We start by determining the x and y-coordinates of the nodes and decide if they are located in the collapsible part of the mesh. (The positions of nodes that are located in the rigid upstream and downstream channel segments do not have to be updated; for such nodes we skip the assignment of the node-update data. See the discussion in the non-FSI example for details.)

/// Setup algebraic mesh update -- assumes that mesh has
/// initially been set up with a flush upper wall
template<class ELEMENT>
void AlgebraicCollapsibleChannelMesh<ELEMENT>::setup_algebraic_node_update()
// Shorthand for some geometric data:
double l_up = this->domain_pt()->l_up();
double l_collapsible = this->domain_pt()->l_collapsible();
// Loop over all nodes in mesh
unsigned nnod = this->nnode();
for (unsigned j = 0; j < nnod; j++)
// Get pointer to node -- recall that that Mesh::node_pt(...) has been
// overloaded in the AlgebraicMesh class to return a pointer to
// an AlgebraicNode.
AlgebraicNode* nod_pt = node_pt(j);
// Get coordinates
double x = nod_pt->x(0);
double y = nod_pt->x(1);
// Check if it's in the collapsible part:
if ((x >= l_up) && (x <= (l_up + l_collapsible)))

Assuming that the wall is in its undeformed position (we'll check this in a second...), we determine the intrinsic coordinate of the reference point on the upper wall (taking the offset between $ x$ and $ \zeta$ into account: The left end of the elastic wall is located at $ \zeta=0$ and at $ x = L_{up} $ ), and identify the sub - GeomObject within which the reference point is located.

// Get zeta coordinate on the undeformed wall
Vector<double> zeta(1);
zeta[0] = x - l_up;
// Get pointer to geometric (sub-)object and Lagrangian coordinate
// on that sub-object. For a wall that is represented by
// a single geom object, this simply returns the input.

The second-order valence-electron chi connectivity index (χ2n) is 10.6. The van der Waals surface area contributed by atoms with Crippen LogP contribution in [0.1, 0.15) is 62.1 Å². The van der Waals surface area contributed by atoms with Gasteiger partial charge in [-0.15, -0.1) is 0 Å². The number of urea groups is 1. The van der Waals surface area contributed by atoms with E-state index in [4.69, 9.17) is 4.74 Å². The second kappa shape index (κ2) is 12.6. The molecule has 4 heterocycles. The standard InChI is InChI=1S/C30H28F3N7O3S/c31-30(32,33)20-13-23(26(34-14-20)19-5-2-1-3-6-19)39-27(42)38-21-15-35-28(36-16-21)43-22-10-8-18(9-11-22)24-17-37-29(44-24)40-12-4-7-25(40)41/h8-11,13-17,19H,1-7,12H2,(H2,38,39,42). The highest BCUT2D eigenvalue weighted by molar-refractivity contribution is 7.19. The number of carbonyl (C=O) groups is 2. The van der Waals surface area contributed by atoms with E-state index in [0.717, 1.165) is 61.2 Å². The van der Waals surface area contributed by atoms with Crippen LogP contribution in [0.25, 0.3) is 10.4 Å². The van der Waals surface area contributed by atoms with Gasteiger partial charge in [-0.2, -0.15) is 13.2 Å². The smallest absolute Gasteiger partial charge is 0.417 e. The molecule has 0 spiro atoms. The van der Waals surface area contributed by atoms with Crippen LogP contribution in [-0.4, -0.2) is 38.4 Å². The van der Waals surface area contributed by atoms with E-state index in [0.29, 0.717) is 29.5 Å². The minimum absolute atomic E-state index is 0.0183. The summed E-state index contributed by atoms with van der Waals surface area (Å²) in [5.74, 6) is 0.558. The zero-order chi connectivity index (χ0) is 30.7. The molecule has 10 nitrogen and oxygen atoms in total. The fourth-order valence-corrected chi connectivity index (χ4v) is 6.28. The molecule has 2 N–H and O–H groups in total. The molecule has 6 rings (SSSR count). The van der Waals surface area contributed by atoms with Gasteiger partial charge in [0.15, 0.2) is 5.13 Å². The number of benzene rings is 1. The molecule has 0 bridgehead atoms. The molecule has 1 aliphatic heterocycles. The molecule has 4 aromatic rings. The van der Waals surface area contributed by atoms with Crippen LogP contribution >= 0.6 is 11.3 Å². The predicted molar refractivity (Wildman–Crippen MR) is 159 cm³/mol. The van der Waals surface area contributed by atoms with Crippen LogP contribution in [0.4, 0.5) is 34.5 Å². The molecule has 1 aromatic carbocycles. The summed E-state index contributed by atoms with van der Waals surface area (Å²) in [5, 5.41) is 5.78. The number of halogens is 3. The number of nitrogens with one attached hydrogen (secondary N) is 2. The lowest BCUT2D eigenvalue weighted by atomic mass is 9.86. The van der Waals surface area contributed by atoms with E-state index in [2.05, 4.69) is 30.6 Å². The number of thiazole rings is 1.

// If the geom object consists of sub-objects (e.g.
// if it is a finite element mesh representing a wall,
// then we'll obtain the pointer to the finite element
// (in its incarnation as a GeomObject) and the
// local coordinate in that element.
GeomObject* geom_obj_pt;
Vector<double> s(1);
this->Wall_pt->locate_zeta(zeta, geom_obj_pt, s);

Just to be on the safe side, we double check that the wall is still in its undeformed position:

// Get position vector to wall:
Vector<double> r_wall(2);
geom_obj_pt->position(s, r_wall);
// Sanity check: Confirm that the wall is in its undeformed position
if ((std::fabs(r_wall[0] - x) > 1.0e-15) &&
(std::fabs(r_wall[1] - y) > 1.0e-15))
std::ostringstream error_stream;
error_stream << "Wall must be in its undeformed position when\n"
<< "algebraic node update information is set up!\n "
<< "x-discrepancy: " << std::fabs(r_wall[0] - x)
<< std::endl
<< "y-discrepancy: " << std::fabs(r_wall[1] - y)
<< std::endl;
throw OomphLibError(error_stream.str(),

Now we can create the node update data for the present AlgebraicNode. The node update function involves a single GeomObject: The (sub-)GeomObject within which the reference point on the upper wall is located.

// One geometric object is involved in update operation
Vector<GeomObject*> geom_object_pt(1);
// The actual geometric object (If the wall is simple GeomObject
// this is the same as Wall_pt; if it's a compound GeomObject
// this points to the sub-object)
geom_object_pt[0] = geom_obj_pt;

As in the mesh used in the non-FSI example we store the x-coordinate of the reference point on the lower wall, the fractional height of the node, and its intrinsic coordinate in the (sub-)GeomObject on the upper wall. We also store the intrinsic coordinate of the reference point in the compound GeomObject (i.e. the Lagrangian coordinate of the reference point in the continuous beam). This will turn out to be useful in the refineable version of this mesh, to be discussed in the next example.

// The update function requires four parameters:
Vector<double> ref_value(4);
// First reference value: Original x-position
ref_value[0] = r_wall[0];
// Second reference value: fractional position along
// straight line from the bottom (at the original x position)
// to the point on the wall)
ref_value[1] = y / r_wall[1];
// Third reference value: Reference local coordinate
// in wall element (local coordinate in FE if we're dealing
// with a wall mesh)
ref_value[2] = s[0];
// Fourth reference value: zeta coordinate on wall
// If the wall is a simple GeomObject, zeta[0]=s[0]
// but if it's a compound GeomObject (e.g. a finite element mesh)
// zeta scales during mesh refinement, whereas s[0] and the
// pointer to the geom object have to be re-computed.
ref_value[3] = zeta[0];

Finally, we create the node update information by passing the pointer to the mesh, the pointer to the GeomObject and the reference values to the AlgebraicNode.

// Setup algebraic update for node: Pass update information
nod_pt->add_node_update_info(this, // mesh